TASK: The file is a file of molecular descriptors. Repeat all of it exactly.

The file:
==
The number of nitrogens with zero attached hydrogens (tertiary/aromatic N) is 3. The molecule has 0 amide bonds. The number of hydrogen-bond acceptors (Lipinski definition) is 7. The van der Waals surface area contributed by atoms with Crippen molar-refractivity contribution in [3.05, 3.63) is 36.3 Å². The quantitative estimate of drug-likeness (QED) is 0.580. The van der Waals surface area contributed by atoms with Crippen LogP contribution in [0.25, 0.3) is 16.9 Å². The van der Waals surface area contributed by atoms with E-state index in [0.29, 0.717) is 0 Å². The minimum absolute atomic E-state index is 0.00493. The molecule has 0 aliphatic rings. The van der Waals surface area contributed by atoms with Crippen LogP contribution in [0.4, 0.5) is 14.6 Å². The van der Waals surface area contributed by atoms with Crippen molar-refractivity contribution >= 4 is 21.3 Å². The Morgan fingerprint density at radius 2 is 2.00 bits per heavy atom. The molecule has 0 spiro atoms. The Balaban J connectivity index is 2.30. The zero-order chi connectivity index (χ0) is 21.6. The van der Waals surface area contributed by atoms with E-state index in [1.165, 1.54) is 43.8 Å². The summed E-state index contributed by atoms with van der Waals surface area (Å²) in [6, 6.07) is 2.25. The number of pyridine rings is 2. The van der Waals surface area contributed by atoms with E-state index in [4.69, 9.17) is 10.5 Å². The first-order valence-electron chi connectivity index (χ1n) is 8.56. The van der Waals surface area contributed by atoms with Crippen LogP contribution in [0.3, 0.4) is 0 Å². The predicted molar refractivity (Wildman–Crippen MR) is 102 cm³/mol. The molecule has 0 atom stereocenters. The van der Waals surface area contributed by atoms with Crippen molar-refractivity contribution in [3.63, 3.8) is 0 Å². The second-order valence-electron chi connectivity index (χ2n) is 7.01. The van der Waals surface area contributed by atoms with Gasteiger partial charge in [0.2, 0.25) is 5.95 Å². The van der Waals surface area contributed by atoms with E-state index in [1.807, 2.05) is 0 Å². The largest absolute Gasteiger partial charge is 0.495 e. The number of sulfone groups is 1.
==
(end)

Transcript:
The number of nitrogens with zero attached hydrogens (tertiary/aromatic N) is 3. The molecule has 0 amide bonds. The number of hydrogen-bond acceptors (Lipinski definition) is 7. The van der Waals surface area contributed by atoms with Crippen molar-refractivity contribution in [3.05, 3.63) is 36.3 Å². The quantitative estimate of drug-likeness (QED) is 0.580. The van der Waals surface area contributed by atoms with Crippen LogP contribution in [0.25, 0.3) is 16.9 Å². The van der Waals surface area contributed by atoms with E-state index in [0.29, 0.717) is 0 Å². The minimum absolute atomic E-state index is 0.00493. The molecule has 0 aliphatic rings. The van der Waals surface area contributed by atoms with Crippen LogP contribution in [0.4, 0.5) is 14.6 Å². The van der Waals surface area contributed by atoms with Crippen molar-refractivity contribution >= 4 is 21.3 Å². The Morgan fingerprint density at radius 2 is 2.00 bits per heavy atom. The molecule has 0 spiro atoms. The Balaban J connectivity index is 2.30. The zero-order chi connectivity index (χ0) is 21.6. The van der Waals surface area contributed by atoms with E-state index in [1.165, 1.54) is 43.8 Å². The summed E-state index contributed by atoms with van der Waals surface area (Å²) in [6, 6.07) is 2.25. The number of pyridine rings is 2. The van der Waals surface area contributed by atoms with E-state index in [4.69, 9.17) is 10.5 Å². The first-order valence-electron chi connectivity index (χ1n) is 8.56. The van der Waals surface area contributed by atoms with Crippen LogP contribution in [0.3, 0.4) is 0 Å². The predicted molar refractivity (Wildman–Crippen MR) is 102 cm³/mol. The molecule has 0 atom stereocenters. The van der Waals surface area contributed by atoms with Crippen molar-refractivity contribution in [3.63, 3.8) is 0 Å². The second-order valence-electron chi connectivity index (χ2n) is 7.01. The van der Waals surface area contributed by atoms with Gasteiger partial charge in [0.2, 0.25) is 5.95 Å². The van der Waals surface area contributed by atoms with E-state index in [1.807, 2.05) is 0 Å². The largest absolute Gasteiger partial charge is 0.495 e. The number of sulfone groups is 1.